J: No, no, that was in France in Rouen, just north of Paris. I could really say a lot of shit about this show because I really didn't like it – even though a friend of mine was one of the promoters. It was a very metal orientated festival, and this is maybe a bit of a harsh thing to say, but it wasn't metal from the city, more like metal from the village; just a lot of weird country people. I hope that they will never read this because a lot of people from Rouen want to kill me already... So anyway, we'd finally gotten on stage after having to sit through all these really bad metal bands – and when we came on stage we were all really drunk too, because that's what we used to do – but we came on to do a line check and it was shitty as hell. So I said to the sound guy "Look, please try to do better... or find me a better sound guy", because I knew that there was a better sound guy in the audience because I'd seen him working for another band who sounded quite good. I understand why the guy didn't like that, but the crowd just burst and when a bit mental, and started to get quite violent...

Oh, so they heard your exchange with the sound engineer?

J: Oh yes. And they also heard us complaining about these large lights at the side of the stage, showing up banners with the name of the festival on; we were a bit annoyed because we like to play in total darkness. So I said to the promoters "Look guys, can you please turn these off too", and then the crowd were whistling and shouting things like "Oh, look at you, acting like stars, go back home dickheads" and so on. But when people are like that with me, well, I like provocation, so I did my best to make them hate me.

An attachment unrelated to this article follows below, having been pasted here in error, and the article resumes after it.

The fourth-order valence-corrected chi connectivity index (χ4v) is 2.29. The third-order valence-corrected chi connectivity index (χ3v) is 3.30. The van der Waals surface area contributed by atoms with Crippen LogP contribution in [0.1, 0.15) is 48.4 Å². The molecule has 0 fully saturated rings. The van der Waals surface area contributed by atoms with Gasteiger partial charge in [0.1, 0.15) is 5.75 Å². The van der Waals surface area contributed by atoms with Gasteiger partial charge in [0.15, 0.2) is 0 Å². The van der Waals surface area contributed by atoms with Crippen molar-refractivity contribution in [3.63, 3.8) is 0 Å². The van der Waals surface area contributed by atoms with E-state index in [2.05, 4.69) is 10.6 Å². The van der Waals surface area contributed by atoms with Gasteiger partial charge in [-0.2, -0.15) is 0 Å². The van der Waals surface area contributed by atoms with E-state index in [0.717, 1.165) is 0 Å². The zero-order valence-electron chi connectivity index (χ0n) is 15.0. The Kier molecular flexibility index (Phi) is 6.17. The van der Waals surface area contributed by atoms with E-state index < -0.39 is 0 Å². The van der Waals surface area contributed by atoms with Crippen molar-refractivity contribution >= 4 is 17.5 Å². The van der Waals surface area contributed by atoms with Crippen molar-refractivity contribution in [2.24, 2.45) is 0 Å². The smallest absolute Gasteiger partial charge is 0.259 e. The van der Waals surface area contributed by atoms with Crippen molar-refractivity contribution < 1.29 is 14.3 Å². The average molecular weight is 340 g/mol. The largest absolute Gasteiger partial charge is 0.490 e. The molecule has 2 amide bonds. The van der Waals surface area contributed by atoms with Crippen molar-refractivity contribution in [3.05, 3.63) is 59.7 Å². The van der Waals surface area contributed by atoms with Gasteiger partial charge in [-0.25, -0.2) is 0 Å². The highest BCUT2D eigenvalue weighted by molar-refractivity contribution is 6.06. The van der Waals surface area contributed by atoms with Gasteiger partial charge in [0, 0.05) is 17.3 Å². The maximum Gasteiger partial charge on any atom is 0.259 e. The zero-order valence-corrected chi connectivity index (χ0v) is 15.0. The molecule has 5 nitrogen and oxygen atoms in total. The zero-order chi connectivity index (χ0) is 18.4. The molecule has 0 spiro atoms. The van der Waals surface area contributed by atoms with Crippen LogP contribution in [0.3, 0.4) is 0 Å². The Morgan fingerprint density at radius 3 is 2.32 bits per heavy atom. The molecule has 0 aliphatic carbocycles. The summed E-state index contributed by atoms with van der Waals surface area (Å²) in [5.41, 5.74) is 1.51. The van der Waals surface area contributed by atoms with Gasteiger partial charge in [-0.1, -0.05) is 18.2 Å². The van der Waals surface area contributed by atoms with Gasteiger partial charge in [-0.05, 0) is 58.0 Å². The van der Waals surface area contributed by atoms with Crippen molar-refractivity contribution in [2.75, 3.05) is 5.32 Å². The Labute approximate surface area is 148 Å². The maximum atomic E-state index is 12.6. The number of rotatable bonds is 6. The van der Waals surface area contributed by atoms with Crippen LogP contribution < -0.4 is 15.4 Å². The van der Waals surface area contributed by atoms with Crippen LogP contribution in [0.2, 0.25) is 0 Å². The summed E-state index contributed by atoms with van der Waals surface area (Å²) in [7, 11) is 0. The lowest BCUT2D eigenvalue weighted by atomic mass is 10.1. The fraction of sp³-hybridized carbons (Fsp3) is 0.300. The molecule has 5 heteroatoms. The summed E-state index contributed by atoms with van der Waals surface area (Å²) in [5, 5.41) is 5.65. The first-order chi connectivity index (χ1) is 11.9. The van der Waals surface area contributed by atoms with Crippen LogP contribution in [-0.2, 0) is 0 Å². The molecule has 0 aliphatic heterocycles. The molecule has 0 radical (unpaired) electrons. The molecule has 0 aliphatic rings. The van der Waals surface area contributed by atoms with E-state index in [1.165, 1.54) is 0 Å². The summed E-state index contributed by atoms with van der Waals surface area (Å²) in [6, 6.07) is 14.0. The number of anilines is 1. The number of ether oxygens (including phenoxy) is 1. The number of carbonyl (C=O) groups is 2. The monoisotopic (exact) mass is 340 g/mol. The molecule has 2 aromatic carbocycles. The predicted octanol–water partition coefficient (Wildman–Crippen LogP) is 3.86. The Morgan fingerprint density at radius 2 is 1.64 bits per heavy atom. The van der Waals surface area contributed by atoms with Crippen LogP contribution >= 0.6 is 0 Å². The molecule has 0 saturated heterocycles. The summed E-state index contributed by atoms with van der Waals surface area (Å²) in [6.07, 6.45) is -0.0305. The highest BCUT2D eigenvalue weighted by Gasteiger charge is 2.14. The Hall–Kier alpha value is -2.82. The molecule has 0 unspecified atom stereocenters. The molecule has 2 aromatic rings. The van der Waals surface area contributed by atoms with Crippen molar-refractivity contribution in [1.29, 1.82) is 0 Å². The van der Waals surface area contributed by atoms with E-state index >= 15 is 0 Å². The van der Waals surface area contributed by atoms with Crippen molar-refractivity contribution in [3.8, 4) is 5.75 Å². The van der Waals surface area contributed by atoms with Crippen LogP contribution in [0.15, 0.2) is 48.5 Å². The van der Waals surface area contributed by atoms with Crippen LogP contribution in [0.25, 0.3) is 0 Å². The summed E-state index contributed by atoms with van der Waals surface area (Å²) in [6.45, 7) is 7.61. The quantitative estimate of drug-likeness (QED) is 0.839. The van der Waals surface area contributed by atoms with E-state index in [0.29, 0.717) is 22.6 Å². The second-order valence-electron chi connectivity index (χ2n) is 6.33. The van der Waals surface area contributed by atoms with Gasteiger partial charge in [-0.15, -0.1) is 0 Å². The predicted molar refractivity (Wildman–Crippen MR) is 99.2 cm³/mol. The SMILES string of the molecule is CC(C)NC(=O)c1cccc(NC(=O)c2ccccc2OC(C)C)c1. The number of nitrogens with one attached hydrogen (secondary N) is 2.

Actually, I was about to leave the stage altogether. I just thought 'Fuck them! Even if we had to drive 600km to get here and we have to do 600km back, if they don't want to listen to us, then fuck them.' And then there were people in the front saying "Oh guys, look, we just came for you, we don't like the festival, we just wanted to see Celeste. We thought you were good guys, but really you are dickheads." It was funny really, and I don't really care what they say about me to be honest.

Anyway, in the end we decided to play, but people were throwing beer at us for the whole set, and between songs I was telling them to fuck off, and provoking them even more, and telling them "I'm waiting for all of you at the end of the show, I'm going to kick your arse's" and that kind of stuff. And so eventually, whilst we were playing and I was at the back of the stage screaming in front of the drummer, this guy came on stage waving a chair about, and as he is about to hit me in the back with it someone else from the audience jumped on him and stopped him.

But, y'know, I admit that we were dickheads, and drunk, and that I like provocation, so I can't complain too much... it makes me smile and they're good stories to tell to my children.

Morte(s) Nee(s) is available now via Denovali records, and can also be downloaded free and legally, along with the rest of their back catalogue, here.